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fRtCE ONE CENT. EVENING EDITION. NEW YORK, TUESDAY, NOVEMBER 29, 1887. EVENING EDITION. PRICE ONE CENT. LH
MOST'S CASE FINISHED,
j The Evidence on Both Sides All
!ih This Afternoon.
Mr. Howo Sums Op the Case for Most and
Mr. NlcolMortho Pooplo.
The- Gat her Ins Woa Very Qnlet and Fence
fnl It Would Tie "Absurd" to Make
Threat! and Ucfy tho Uw-Ue Handed
ft Reporter Notes of Ills Speech Jin.
Hoffman nnd Many of Ills Anarchist
Friends In Court Questioned by Mr.
llowo and Judge Cowing.
i jTTH of the Court of General
,'. f Ny Sessions wns taken this
I y MS morning when Judgo
A Y?y . IP a Cowing ascended to his
rxfkJMw iH f place. Johann Most
. fepjSj'J cortolnly could not
V a Z" V complain of a " be(j
I J p A V garly array of empty
I 7 " 7f"a,U'gk8nchea'' as ho mado
ljJascSjL his bow from his placo
'' '" ; r)L 'n witness-box.
T fifs n rv$ieS h10 wero Bcorcs of)
lj if Anarchistio friends of
WE J Most in tho chamber,
re J A- "1 and as many other
1 (I J I people as could gain
J II U .- admission to the room.
Brooke, who defended "Honest" John
O'Neil with a six-hour speech, passed around
, the Anarchist and surveyed him curiously.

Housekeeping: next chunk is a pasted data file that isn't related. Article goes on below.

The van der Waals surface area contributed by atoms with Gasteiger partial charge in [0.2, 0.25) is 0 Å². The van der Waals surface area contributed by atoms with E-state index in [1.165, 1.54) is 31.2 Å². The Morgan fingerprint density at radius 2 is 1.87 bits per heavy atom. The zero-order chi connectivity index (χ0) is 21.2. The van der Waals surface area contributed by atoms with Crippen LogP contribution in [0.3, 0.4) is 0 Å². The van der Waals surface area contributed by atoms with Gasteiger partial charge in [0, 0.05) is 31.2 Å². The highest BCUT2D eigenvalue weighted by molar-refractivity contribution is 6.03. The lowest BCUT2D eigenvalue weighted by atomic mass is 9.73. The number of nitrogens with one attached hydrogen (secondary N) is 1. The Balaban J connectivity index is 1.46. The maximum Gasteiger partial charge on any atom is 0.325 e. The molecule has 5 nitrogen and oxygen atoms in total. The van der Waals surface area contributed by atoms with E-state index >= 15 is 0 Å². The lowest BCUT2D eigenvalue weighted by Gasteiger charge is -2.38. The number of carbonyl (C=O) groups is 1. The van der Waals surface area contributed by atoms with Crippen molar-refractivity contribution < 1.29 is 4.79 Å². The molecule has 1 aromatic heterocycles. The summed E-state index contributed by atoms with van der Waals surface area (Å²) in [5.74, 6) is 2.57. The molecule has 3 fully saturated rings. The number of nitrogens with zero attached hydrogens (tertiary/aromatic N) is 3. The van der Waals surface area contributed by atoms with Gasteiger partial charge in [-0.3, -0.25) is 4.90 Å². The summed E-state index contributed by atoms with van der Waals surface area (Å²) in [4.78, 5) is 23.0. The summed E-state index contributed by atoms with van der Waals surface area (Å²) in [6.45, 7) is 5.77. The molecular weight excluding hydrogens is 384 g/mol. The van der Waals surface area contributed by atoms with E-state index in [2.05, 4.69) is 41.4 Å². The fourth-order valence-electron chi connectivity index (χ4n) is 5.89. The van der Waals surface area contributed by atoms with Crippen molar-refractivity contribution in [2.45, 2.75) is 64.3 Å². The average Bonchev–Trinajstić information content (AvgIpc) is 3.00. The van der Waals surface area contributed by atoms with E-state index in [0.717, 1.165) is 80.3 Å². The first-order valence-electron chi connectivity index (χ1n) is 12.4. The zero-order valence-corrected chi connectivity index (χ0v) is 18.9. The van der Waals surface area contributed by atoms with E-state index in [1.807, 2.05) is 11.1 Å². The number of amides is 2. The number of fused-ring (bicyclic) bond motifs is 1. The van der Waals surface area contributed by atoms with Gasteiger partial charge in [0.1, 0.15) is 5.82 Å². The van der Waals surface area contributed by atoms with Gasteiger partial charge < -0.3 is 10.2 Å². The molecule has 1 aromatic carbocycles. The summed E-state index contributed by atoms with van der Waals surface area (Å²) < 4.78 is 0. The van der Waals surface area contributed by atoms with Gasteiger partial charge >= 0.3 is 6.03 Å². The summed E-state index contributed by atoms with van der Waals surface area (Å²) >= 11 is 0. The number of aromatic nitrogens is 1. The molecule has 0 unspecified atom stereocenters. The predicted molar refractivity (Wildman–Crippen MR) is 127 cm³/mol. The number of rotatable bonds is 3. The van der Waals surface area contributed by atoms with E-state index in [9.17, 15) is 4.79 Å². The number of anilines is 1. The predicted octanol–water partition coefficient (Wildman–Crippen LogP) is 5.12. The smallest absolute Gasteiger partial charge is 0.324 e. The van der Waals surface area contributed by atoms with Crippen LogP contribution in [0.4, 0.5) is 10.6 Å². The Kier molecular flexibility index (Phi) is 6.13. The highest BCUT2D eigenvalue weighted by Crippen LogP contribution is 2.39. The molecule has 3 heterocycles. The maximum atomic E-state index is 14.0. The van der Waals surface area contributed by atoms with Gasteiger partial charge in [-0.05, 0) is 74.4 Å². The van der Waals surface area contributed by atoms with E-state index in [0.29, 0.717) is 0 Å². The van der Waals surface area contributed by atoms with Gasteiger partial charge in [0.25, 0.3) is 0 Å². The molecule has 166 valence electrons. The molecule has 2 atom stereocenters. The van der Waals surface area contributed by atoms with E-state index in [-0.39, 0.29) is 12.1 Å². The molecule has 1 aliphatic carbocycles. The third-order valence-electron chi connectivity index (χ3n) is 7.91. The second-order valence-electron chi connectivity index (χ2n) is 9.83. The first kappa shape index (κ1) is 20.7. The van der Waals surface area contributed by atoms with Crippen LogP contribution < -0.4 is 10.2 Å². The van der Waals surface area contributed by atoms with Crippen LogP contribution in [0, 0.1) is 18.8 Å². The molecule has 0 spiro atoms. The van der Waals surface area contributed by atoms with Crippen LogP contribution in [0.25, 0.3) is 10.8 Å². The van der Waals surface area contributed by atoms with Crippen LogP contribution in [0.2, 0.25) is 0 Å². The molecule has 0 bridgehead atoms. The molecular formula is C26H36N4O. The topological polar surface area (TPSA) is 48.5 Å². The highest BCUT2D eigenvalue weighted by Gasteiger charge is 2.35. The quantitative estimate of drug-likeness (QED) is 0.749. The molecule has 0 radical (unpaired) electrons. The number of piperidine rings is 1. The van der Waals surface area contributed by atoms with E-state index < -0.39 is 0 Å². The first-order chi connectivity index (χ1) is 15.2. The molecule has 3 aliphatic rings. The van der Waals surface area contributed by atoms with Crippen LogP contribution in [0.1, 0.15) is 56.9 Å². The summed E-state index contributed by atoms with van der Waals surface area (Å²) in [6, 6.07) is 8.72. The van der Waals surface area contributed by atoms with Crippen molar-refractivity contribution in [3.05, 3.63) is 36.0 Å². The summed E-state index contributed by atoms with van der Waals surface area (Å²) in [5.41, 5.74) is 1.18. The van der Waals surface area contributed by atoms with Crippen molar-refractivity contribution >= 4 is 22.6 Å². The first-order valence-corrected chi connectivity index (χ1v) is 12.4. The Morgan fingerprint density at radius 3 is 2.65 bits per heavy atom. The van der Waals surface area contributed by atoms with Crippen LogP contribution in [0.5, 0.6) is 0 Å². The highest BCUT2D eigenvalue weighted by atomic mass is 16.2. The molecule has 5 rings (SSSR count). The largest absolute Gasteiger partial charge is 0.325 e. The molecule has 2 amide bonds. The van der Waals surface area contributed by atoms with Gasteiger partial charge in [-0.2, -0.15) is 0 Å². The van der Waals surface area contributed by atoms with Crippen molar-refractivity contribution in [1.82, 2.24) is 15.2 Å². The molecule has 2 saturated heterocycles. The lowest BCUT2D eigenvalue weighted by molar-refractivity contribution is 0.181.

Two ladies entered. One seated herself
near the door, tho other passed on to a
place insido the bar. Which was Mrs. Hoff
man, the Anarchist's wife, who bailed Most ?
"Whioh was Lena Fisoher, Most's whilom af
finity 7 Each had blondo hair, bordering on
red. The audience was equally divided on
this point. One was Mrs. Hoffman and the
1 other tho wifo of a court officer.
Mr. Ilowoopencd the proceedings by deny,
ing that ho knew aught of tho threatening
letter received by Judgo Cowing yesterday.
Then Most was colled to the stand. Ho
denied any knowledge of this anonymous
.; letter. , Mr. Howe examined tho Anarchist,
speaking slowly, and Most answorod as
Biowly, articulating the English words with
i. extreme care and accuracy. He sat in a
S "hunch" in tho witness chair and looked
even smaller and less torriblo than when on
t his feet.